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Penn State Movin' On Fest Finds Balance in Diversity of Student Activities

Author Name: Diamonic Holmes  

Published On May 1st, 2019

Diamonic Holmes

Bryce Vine, Snakehips, GroupLove, and Asap Ferg were the headliners for Penn State's annual Movin' On Fest, which has been a tradition at the school for almost half a century now. The festival was created in order to provide a free student oriented festival experience that captures the diversity on a campus like Penn State, whose admissions department claims to have a demographic make up consisting of 34% non-white students and 66% white student body.
 
Of course groups are not monolithic as everyone has their own respective culture and interest, because that 34% of non-white students consists of people from many different places with many different backgrounds, much of the same is true in the 66% of white students. The point in bringing this point forward is to highlight the immense balancing out that must be achieved in order for such a festival to have any success, the event coordinators have to strike a perfect balance to properly accommodate all cultural perspectives and the interests that accompany those cultural identities.
 
The Penn State student organizations involved with planning this event has found a way to achieve this balancing act 43 consecutive years in the past, with this year marking the 44th year. With muddy fields, brutal wind gusts, and a temperature drop into the mid forties, the day ended up having less than ideal conditions. Yet, still the crowd was large and lively, consisting of a fairly balanced mix of brown and fair faces. That is an absolutely remarkable accomplishment, especially being taken in context from the woes other school's have experienced in being able to achieve a balance in cultural representation when planning student activities. I have attended  and been apart of planning many school activities at predominantly white institutions over the years, and none seemed to be able to achieve this balance. Even when school activities aim to be fully inclusive, they tend to be separate. How inclusive can separation possibly be?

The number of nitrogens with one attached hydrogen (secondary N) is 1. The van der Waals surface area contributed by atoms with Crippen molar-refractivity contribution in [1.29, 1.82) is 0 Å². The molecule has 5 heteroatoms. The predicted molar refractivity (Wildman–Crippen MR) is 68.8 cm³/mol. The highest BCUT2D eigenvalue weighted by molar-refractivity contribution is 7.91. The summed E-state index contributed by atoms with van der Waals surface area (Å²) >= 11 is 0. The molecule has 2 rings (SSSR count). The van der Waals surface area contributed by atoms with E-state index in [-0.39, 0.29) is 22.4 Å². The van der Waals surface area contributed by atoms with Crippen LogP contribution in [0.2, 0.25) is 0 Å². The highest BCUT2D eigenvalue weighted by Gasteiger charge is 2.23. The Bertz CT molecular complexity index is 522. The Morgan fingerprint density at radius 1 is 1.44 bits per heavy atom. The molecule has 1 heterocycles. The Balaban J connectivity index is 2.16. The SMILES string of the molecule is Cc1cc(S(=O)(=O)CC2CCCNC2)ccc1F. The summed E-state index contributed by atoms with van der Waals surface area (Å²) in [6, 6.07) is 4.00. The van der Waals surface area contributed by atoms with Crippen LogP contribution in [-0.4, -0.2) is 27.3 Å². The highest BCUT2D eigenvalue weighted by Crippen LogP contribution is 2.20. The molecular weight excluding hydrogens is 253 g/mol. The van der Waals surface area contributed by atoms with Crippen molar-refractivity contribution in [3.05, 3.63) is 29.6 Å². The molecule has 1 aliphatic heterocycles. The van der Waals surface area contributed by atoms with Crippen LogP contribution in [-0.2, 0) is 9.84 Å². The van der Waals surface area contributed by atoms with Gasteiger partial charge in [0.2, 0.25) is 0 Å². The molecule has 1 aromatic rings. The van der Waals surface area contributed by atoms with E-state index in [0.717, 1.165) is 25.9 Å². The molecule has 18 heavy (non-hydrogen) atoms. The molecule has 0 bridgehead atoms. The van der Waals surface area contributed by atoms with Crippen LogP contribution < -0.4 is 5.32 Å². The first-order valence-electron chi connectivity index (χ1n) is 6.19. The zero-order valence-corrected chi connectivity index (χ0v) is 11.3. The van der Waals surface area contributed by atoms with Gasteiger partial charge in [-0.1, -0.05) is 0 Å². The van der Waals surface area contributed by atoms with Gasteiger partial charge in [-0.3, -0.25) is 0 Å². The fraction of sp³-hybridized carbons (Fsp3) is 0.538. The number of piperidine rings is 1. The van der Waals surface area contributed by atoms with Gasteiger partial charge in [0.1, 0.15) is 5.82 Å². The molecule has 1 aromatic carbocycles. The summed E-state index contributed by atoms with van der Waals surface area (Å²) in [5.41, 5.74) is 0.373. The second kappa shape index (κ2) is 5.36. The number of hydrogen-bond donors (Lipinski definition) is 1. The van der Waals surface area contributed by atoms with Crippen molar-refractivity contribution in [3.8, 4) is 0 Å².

This is what makes Penn State's effort so remarkable, it did not shy away from genre blending, it did not have different stages for the different acts, it put everyone into a melting pot of different cultural perspectives, and contrary to popular assumption everyone loved it. I urge other universities to take not of Penn State's success, aim to represent as many cultural perspectives as possible when planning student activities and watch student involvement increase as student apathy decreases. People generally care about things that make them feel engaged and involved, it is hard to be engaged and involved with a campus that you feel either does not recognize or does not care to recognize your cultural perspective.
 
Finally, let's remember that college is intended to be one of the final buffer periods of growth between childhood to adulthood. If students are leaving colleges and universities the same person that arrived on campus 4 or 5 years earlier, then that college or university has failed to fulfill a key purpose in developing that person. Development does not just occur in the classroom, people need to have diverse experiences in order to truly grow and become well rounded citizens ready to take on the challenges of an increasingly diverse world. No favors are being done on behalf of the person who is sheltered within a single world view, adapting to the world will be much harder for that person than it will for the person who has been given a multitude of varying cultural experiences.


Here is a look at Asap Ferg's set and the crowd: 

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